VA giving ‘insufficient’ training on electronic health records, IG warns

The George E. Wahlen VA Medical Center in Salt Lake City. (Veterans Health Administration / Flickr)

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The Department of Veterans Affairs is not giving sufficient training to medical staff on the new electronic health records systems it is rolling out across the country, the inspector general found in a new report.

The lack of training has stopped clinicians from using the system in the ways it was designed, the report shows. The new IT system is a part of the VA’s $16 billion electronic health records modernization program first launched in the Mann-Grandstaff facility in Spokane, Washington. The rollout has been plagued by a range of issues, from several delays due to training issue and warnings of weak testing. The program was paused while it underwent a “strategic review” by the new secretary.

In a separate report, the IG found that VA underestimated the costs associated with upgrading the IT infrastructure that will support the new EHR system, by as much as $2.5 billion. Cost overruns could bring additional Congressional scrutiny to a program already under lawmaker’s microscopes.

“During this review, the OIG found that VA OEHRM failed in that the approved curriculum had significant deficiencies in training content, training delivery, and its ability to assess the efficacy of the training delivered,” the report states.

The training software provided to staff does not closely resemble the final product being rolled out, the IG found. The discrepancy on its own would have caused confusion even if the training went smoothly, but its execution was botched by assigning users to training that didn’t fit their jobs. The training was focused on specific tasks and not on the wide-ranging clinical scenarios staff at Mann-Grandstaff have to respond to, processes called “workflows,” in the report.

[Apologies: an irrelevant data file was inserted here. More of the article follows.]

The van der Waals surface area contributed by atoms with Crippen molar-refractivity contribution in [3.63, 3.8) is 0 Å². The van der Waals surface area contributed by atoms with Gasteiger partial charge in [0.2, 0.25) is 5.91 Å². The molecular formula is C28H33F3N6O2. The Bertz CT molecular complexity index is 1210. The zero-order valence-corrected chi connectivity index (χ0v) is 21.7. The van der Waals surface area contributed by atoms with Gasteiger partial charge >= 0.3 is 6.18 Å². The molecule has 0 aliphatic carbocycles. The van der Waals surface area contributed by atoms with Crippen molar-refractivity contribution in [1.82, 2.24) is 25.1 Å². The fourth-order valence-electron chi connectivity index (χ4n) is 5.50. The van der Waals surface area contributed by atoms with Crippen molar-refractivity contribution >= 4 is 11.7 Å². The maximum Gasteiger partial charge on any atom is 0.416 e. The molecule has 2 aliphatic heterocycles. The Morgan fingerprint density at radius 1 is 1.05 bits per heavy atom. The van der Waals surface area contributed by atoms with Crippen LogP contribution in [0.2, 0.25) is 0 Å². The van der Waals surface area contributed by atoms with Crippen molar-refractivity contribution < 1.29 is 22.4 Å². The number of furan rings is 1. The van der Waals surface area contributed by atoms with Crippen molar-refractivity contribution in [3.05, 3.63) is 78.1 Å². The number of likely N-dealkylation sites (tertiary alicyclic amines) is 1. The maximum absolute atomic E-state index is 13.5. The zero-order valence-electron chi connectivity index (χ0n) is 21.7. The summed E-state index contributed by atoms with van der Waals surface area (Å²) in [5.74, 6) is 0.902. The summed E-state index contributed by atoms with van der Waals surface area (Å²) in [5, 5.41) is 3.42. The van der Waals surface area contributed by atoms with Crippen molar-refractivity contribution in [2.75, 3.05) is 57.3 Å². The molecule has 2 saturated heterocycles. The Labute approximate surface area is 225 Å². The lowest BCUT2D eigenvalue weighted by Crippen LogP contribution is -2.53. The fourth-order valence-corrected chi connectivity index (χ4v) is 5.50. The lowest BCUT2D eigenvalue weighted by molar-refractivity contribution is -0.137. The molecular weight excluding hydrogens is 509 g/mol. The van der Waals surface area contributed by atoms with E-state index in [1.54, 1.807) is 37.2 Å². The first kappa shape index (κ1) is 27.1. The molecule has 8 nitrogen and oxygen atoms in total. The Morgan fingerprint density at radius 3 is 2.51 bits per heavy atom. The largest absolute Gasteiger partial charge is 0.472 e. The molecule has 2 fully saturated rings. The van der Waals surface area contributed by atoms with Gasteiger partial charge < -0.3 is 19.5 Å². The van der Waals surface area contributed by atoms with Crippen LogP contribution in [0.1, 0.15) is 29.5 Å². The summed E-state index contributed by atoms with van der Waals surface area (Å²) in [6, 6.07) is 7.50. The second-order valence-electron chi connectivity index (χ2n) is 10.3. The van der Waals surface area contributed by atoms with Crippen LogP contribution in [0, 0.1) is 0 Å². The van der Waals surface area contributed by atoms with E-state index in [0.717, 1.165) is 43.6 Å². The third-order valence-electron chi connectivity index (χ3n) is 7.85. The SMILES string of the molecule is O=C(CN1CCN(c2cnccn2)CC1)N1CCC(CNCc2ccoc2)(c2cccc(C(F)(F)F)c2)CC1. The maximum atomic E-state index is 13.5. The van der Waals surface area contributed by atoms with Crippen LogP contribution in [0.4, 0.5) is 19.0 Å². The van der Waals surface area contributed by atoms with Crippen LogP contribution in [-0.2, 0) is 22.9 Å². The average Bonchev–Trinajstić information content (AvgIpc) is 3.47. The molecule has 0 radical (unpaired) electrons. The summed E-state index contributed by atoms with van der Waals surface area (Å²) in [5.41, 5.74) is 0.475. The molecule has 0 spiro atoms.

“Facility staff reported an absence of workflow training content and associated reference materials that prevented them from not only understanding how to apply what little they had learned to their daily work, but also prevented a basic understanding of the meaning behind workflow processes,” the report stated.

The report found that leaders at the facility coined the term “button-ology” to refer to training as it only provided information on what button to push and now how to use the tech in real world scenarios.

The inefficient training has led staffers to have a lack of trust in the system, a survey included in the report found. A majority of users said they do not feel they can navigate the applications, access patient information or easily share it, or that they have the ability to document patient care in the new system. Only 5% of users responded positively to all four questions, the survey result said.

“Overall, the survey results showed that after training and two to three months of new EHR use, only a small percent of facility users reported facile use with EHR core functions,” the report states.

The training issues come as more reports of cost over runs question if the VA will need to ask for more money to support the system’s nation-wide roll out. The IT infrastructure upgrades for EHR system was initially projected to cost $4.3 billion, which could be as much as $2.5 billion short.

One of the challenges in understanding how much the EHR system will cost is that the money is split between general Office of IT infrastructure upgrades and those specific to the EHR system. The VA is required to file reports to Congress on the costs associated with the EHR program,

“[T]here were inadequate procedures for determining if a cost-estimate update is needed in the office’s congressionally mandated reports,” the report states.

Another recent report pointed to similar issues on the physical infrastructure cost estimates. The secretary also noted in recent congressional testimony that costs might increase if the VA needs to surge additional resources to each medical facility that gets the EHR system as the department had to do at Mann-Grandstaff.

“It does appear to be requiring a lot more people on the target in Spokane,” he told the House Veterans Affairs’ committee in March.

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Department of Veterans Affairs (VA), electronic health records (EHRs), OIG, workforce
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